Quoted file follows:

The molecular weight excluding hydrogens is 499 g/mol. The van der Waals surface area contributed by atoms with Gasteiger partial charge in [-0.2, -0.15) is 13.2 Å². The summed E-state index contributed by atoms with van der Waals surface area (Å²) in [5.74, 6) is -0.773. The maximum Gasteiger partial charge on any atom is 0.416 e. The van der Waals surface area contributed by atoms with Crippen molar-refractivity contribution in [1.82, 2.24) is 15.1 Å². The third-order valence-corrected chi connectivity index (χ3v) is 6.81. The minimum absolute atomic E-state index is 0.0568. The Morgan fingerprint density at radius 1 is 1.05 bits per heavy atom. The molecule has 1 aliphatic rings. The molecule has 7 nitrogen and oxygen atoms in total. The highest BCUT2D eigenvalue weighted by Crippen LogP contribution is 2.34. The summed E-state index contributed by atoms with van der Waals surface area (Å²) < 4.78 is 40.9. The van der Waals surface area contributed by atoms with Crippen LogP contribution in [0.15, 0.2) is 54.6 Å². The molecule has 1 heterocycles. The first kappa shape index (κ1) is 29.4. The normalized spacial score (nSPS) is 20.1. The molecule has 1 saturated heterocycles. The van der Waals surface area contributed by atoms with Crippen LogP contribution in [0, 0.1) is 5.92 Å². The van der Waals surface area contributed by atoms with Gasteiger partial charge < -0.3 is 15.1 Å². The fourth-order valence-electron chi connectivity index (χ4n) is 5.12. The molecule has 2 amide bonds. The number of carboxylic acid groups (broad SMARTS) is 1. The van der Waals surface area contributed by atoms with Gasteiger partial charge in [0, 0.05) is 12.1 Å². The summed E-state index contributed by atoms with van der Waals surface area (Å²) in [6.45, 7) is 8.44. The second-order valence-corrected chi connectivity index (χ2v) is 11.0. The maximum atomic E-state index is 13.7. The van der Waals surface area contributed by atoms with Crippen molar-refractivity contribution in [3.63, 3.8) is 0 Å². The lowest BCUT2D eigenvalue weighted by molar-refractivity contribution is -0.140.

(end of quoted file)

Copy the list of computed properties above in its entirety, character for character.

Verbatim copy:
The molecular weight excluding hydrogens is 499 g/mol. The van der Waals surface area contributed by atoms with Gasteiger partial charge in [-0.2, -0.15) is 13.2 Å². The summed E-state index contributed by atoms with van der Waals surface area (Å²) in [5.74, 6) is -0.773. The maximum Gasteiger partial charge on any atom is 0.416 e. The van der Waals surface area contributed by atoms with Crippen molar-refractivity contribution in [1.82, 2.24) is 15.1 Å². The third-order valence-corrected chi connectivity index (χ3v) is 6.81. The minimum absolute atomic E-state index is 0.0568. The Morgan fingerprint density at radius 1 is 1.05 bits per heavy atom. The molecule has 1 aliphatic rings. The molecule has 7 nitrogen and oxygen atoms in total. The highest BCUT2D eigenvalue weighted by Crippen LogP contribution is 2.34. The summed E-state index contributed by atoms with van der Waals surface area (Å²) < 4.78 is 40.9. The van der Waals surface area contributed by atoms with Crippen LogP contribution in [0.15, 0.2) is 54.6 Å². The molecule has 1 heterocycles. The first kappa shape index (κ1) is 29.4. The normalized spacial score (nSPS) is 20.1. The molecule has 1 saturated heterocycles. The van der Waals surface area contributed by atoms with Crippen LogP contribution in [0, 0.1) is 5.92 Å². The van der Waals surface area contributed by atoms with Gasteiger partial charge < -0.3 is 15.1 Å². The fourth-order valence-electron chi connectivity index (χ4n) is 5.12. The molecule has 2 amide bonds. The number of carboxylic acid groups (broad SMARTS) is 1. The van der Waals surface area contributed by atoms with Gasteiger partial charge in [0, 0.05) is 12.1 Å². The summed E-state index contributed by atoms with van der Waals surface area (Å²) in [6.45, 7) is 8.44. The second-order valence-corrected chi connectivity index (χ2v) is 11.0. The maximum atomic E-state index is 13.7. The van der Waals surface area contributed by atoms with Crippen molar-refractivity contribution in [3.63, 3.8) is 0 Å². The lowest BCUT2D eigenvalue weighted by molar-refractivity contribution is -0.140.